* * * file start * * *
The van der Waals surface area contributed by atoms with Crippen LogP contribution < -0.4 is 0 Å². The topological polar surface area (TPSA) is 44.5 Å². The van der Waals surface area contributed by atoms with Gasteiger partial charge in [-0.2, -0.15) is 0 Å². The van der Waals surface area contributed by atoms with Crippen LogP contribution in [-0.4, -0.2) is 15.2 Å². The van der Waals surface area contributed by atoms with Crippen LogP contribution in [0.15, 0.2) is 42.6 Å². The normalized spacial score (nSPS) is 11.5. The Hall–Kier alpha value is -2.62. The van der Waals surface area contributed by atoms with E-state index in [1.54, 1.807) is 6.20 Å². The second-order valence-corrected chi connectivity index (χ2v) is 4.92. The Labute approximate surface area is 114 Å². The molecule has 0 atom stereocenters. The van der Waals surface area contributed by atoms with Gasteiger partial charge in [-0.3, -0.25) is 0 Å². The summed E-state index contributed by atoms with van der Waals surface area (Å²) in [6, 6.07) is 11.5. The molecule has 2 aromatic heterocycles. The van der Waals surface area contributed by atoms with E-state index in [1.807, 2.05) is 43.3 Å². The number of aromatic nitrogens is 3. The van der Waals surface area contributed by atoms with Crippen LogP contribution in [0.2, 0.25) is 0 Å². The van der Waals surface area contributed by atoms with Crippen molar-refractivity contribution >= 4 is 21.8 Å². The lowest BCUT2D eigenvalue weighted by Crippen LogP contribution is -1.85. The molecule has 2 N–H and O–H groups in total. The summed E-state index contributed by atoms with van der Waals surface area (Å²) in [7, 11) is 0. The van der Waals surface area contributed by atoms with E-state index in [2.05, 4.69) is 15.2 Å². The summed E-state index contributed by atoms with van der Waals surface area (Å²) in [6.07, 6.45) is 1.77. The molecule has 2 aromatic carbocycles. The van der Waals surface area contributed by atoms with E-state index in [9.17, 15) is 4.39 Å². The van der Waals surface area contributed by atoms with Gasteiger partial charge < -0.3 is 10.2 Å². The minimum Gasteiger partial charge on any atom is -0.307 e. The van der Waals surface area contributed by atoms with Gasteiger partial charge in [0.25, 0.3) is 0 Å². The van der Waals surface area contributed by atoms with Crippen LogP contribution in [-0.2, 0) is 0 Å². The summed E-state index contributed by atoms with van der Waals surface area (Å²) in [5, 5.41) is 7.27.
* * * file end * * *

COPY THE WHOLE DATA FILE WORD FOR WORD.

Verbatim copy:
The van der Waals surface area contributed by atoms with Crippen LogP contribution < -0.4 is 0 Å². The topological polar surface area (TPSA) is 44.5 Å². The van der Waals surface area contributed by atoms with Gasteiger partial charge in [-0.2, -0.15) is 0 Å². The van der Waals surface area contributed by atoms with Crippen LogP contribution in [-0.4, -0.2) is 15.2 Å². The van der Waals surface area contributed by atoms with Crippen LogP contribution in [0.15, 0.2) is 42.6 Å². The normalized spacial score (nSPS) is 11.5. The Hall–Kier alpha value is -2.62. The van der Waals surface area contributed by atoms with E-state index in [1.54, 1.807) is 6.20 Å². The second-order valence-corrected chi connectivity index (χ2v) is 4.92. The Labute approximate surface area is 114 Å². The molecule has 0 atom stereocenters. The van der Waals surface area contributed by atoms with Gasteiger partial charge in [-0.3, -0.25) is 0 Å². The summed E-state index contributed by atoms with van der Waals surface area (Å²) in [6, 6.07) is 11.5. The molecule has 2 aromatic heterocycles. The van der Waals surface area contributed by atoms with E-state index in [1.807, 2.05) is 43.3 Å². The number of aromatic nitrogens is 3. The van der Waals surface area contributed by atoms with Crippen LogP contribution in [0.2, 0.25) is 0 Å². The van der Waals surface area contributed by atoms with Crippen molar-refractivity contribution >= 4 is 21.8 Å². The lowest BCUT2D eigenvalue weighted by Crippen LogP contribution is -1.85. The molecule has 2 N–H and O–H groups in total. The summed E-state index contributed by atoms with van der Waals surface area (Å²) in [7, 11) is 0. The van der Waals surface area contributed by atoms with E-state index in [2.05, 4.69) is 15.2 Å². The summed E-state index contributed by atoms with van der Waals surface area (Å²) in [6.07, 6.45) is 1.77. The molecule has 2 aromatic carbocycles. The van der Waals surface area contributed by atoms with E-state index in [9.17, 15) is 4.39 Å². The van der Waals surface area contributed by atoms with Gasteiger partial charge < -0.3 is 10.2 Å². The minimum Gasteiger partial charge on any atom is -0.307 e. The van der Waals surface area contributed by atoms with Gasteiger partial charge in [0.25, 0.3) is 0 Å². The van der Waals surface area contributed by atoms with Crippen LogP contribution in [-0.2, 0) is 0 Å². The summed E-state index contributed by atoms with van der Waals surface area (Å²) in [5, 5.41) is 7.27.